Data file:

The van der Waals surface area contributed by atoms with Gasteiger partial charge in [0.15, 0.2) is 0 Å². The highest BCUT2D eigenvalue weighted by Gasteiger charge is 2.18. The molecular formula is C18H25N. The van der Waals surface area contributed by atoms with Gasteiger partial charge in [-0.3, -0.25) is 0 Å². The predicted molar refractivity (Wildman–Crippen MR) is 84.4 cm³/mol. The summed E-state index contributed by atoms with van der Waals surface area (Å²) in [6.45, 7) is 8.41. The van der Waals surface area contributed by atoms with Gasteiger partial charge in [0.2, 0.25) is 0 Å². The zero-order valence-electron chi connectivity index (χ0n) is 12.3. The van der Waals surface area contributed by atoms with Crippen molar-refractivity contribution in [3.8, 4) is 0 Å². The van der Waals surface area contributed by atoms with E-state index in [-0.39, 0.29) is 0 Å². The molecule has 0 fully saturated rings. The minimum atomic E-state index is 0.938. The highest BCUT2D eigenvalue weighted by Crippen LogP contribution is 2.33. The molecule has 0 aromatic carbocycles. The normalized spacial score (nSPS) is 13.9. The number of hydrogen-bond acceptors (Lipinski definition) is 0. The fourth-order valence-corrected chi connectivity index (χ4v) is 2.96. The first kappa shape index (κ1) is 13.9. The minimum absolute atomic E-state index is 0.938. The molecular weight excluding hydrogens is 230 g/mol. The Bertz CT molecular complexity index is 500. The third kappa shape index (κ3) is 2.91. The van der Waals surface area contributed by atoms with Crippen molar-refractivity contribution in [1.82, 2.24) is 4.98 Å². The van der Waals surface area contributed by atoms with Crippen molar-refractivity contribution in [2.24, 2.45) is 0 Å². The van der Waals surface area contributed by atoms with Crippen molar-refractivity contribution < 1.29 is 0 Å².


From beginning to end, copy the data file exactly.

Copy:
The van der Waals surface area contributed by atoms with Gasteiger partial charge in [0.15, 0.2) is 0 Å². The highest BCUT2D eigenvalue weighted by Gasteiger charge is 2.18. The molecular formula is C18H25N. The van der Waals surface area contributed by atoms with Gasteiger partial charge in [-0.3, -0.25) is 0 Å². The predicted molar refractivity (Wildman–Crippen MR) is 84.4 cm³/mol. The summed E-state index contributed by atoms with van der Waals surface area (Å²) in [6.45, 7) is 8.41. The van der Waals surface area contributed by atoms with Gasteiger partial charge in [0.2, 0.25) is 0 Å². The zero-order valence-electron chi connectivity index (χ0n) is 12.3. The van der Waals surface area contributed by atoms with Crippen molar-refractivity contribution in [3.8, 4) is 0 Å². The van der Waals surface area contributed by atoms with E-state index in [-0.39, 0.29) is 0 Å². The molecule has 0 fully saturated rings. The minimum atomic E-state index is 0.938. The highest BCUT2D eigenvalue weighted by Crippen LogP contribution is 2.33. The molecule has 0 aromatic carbocycles. The normalized spacial score (nSPS) is 13.9. The number of hydrogen-bond acceptors (Lipinski definition) is 0. The fourth-order valence-corrected chi connectivity index (χ4v) is 2.96. The first kappa shape index (κ1) is 13.9. The minimum absolute atomic E-state index is 0.938. The molecular weight excluding hydrogens is 230 g/mol. The Bertz CT molecular complexity index is 500. The third kappa shape index (κ3) is 2.91. The van der Waals surface area contributed by atoms with Crippen molar-refractivity contribution in [1.82, 2.24) is 4.98 Å². The van der Waals surface area contributed by atoms with Crippen molar-refractivity contribution in [2.24, 2.45) is 0 Å². The van der Waals surface area contributed by atoms with Crippen molar-refractivity contribution < 1.29 is 0 Å².